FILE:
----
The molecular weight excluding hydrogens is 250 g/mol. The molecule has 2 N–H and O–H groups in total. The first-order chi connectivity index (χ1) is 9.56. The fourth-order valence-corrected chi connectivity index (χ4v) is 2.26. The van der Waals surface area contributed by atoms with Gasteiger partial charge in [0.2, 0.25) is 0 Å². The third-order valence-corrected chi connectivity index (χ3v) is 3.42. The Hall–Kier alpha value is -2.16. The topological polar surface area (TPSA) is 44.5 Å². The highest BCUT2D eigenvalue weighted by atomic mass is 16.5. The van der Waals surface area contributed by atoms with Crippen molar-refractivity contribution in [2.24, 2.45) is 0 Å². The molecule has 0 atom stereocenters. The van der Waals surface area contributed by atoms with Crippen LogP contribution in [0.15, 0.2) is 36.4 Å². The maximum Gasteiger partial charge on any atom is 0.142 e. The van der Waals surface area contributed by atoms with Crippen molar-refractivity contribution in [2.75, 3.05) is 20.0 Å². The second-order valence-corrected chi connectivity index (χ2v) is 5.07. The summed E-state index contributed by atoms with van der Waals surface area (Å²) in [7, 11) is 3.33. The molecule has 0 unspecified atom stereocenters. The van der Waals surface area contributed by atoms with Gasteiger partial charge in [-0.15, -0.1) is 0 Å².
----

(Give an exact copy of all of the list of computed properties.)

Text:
The molecular weight excluding hydrogens is 250 g/mol. The molecule has 2 N–H and O–H groups in total. The first-order chi connectivity index (χ1) is 9.56. The fourth-order valence-corrected chi connectivity index (χ4v) is 2.26. The van der Waals surface area contributed by atoms with Gasteiger partial charge in [0.2, 0.25) is 0 Å². The third-order valence-corrected chi connectivity index (χ3v) is 3.42. The Hall–Kier alpha value is -2.16. The topological polar surface area (TPSA) is 44.5 Å². The highest BCUT2D eigenvalue weighted by atomic mass is 16.5. The van der Waals surface area contributed by atoms with Crippen molar-refractivity contribution in [2.24, 2.45) is 0 Å². The molecule has 0 atom stereocenters. The van der Waals surface area contributed by atoms with Crippen LogP contribution in [0.15, 0.2) is 36.4 Å². The maximum Gasteiger partial charge on any atom is 0.142 e. The van der Waals surface area contributed by atoms with Crippen molar-refractivity contribution in [2.75, 3.05) is 20.0 Å². The second-order valence-corrected chi connectivity index (χ2v) is 5.07. The summed E-state index contributed by atoms with van der Waals surface area (Å²) in [7, 11) is 3.33. The molecule has 0 unspecified atom stereocenters. The van der Waals surface area contributed by atoms with Gasteiger partial charge in [-0.15, -0.1) is 0 Å².